It's 3 p.m. here in Clatsop County, Oregon, where I'm staying with my parents for the holiday week. My two older boys are out fishing, and I'm knitting while the beans soak for the turkey chili that will be our dinner. I'm checking in with my friends on email and Twitter: most of us are participating in Buy Nothing Day, and I have to admit I'm a bit astounded that many acquaintances are piping in with comments such as, "isn't that cutting off your nose to spite your face?" and "sacrilege!"

Although the credit crunch has hit, although millions are losing their homes because they bought more (of everything, more home, more furniture, more stuff, more entertainment) than they could afford, we can't let go of the consumer culture that celebrates buying things. We celebrate it so passionately that we excoriate those who don't participate; we consider it part of romance; and, horribly, we actually kill people in the process. Why is shopping worth so much to us? If we don't need it to begin with, why do we need it at the special doorbuster price?

Last night we watched Silent Night, a movie about some American and German soldiers at Christmas 1944 who become lost in the woods and end up at a woman's cabin. The woman demands that they all make a truce for the night, and they pool their food for dinner. One of the most touching moments is when the American private withdraws a small, paper-wrapped package he's been hoarding and gives it, his gift, to his hostess. French soap. The look of gratitude and amazement on her face is beyond anything I've ever seen in my living room on Christmas Day. Less is more.

It's been lovely talking with my family -- my sister Jenny and her husband and baby girl are visiting from Panama -- and diving into the homemade presents I'll be giving my children and family members for Christmas. I am utterly relaxed and happy I can cook a delicious meal from leftovers rather than eating out (expensively) at the mall. Buy Nothing Day has been easy and (here's a shocker) great for my budget.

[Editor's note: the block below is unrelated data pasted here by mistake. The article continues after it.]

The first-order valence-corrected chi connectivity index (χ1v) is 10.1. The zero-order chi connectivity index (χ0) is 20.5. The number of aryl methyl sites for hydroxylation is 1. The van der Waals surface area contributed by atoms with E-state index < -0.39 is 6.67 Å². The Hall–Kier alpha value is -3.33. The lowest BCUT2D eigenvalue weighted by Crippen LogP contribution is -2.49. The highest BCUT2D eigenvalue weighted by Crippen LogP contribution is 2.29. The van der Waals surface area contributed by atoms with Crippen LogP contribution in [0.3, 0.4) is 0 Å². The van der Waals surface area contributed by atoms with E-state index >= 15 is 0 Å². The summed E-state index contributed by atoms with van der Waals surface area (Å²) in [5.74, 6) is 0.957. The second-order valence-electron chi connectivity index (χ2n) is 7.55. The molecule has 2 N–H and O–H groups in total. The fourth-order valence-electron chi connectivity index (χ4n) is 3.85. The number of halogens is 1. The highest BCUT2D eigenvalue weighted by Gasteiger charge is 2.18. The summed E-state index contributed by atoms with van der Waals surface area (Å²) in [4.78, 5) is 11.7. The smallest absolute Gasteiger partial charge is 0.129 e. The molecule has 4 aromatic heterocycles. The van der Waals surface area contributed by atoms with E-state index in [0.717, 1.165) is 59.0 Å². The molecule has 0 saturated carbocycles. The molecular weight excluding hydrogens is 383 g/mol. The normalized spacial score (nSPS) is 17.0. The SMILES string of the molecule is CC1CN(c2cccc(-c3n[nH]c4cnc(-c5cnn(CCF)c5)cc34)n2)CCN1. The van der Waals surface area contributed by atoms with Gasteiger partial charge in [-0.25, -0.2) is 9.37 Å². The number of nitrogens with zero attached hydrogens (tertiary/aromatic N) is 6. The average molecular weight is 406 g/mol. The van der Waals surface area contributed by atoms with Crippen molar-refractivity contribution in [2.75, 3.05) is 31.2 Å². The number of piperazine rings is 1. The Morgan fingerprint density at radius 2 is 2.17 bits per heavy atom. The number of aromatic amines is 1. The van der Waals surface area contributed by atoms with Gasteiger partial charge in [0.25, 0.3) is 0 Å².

Am I sad I missed out on the great savings I could have garnered, had I arisen at 4 a.m. to get in line at the local mall? Hardly. We have everything we really need, and I prefer to buy things used in any case; last season's model works for me and it turns out I save way, way more than the Doorbuster price.

Avoiding the malls today, and in the weeks to come, means I don't have to see all the possible gifts I could get for my family members; what I don't see, can't make me want it. I toss the ad circulars from our local paper into the recycling before I even get the newspaper in the door. I avoid TV as much as possible so I can't be tempted by the loud, razzle-dazzle announcements touting the amazing bargains on Garmins and digital picture frames. Buy Nothing Day has made me a happier person, and if that's sacrilege, well, I guess I'm headed straight to Consumerism's version of hell.


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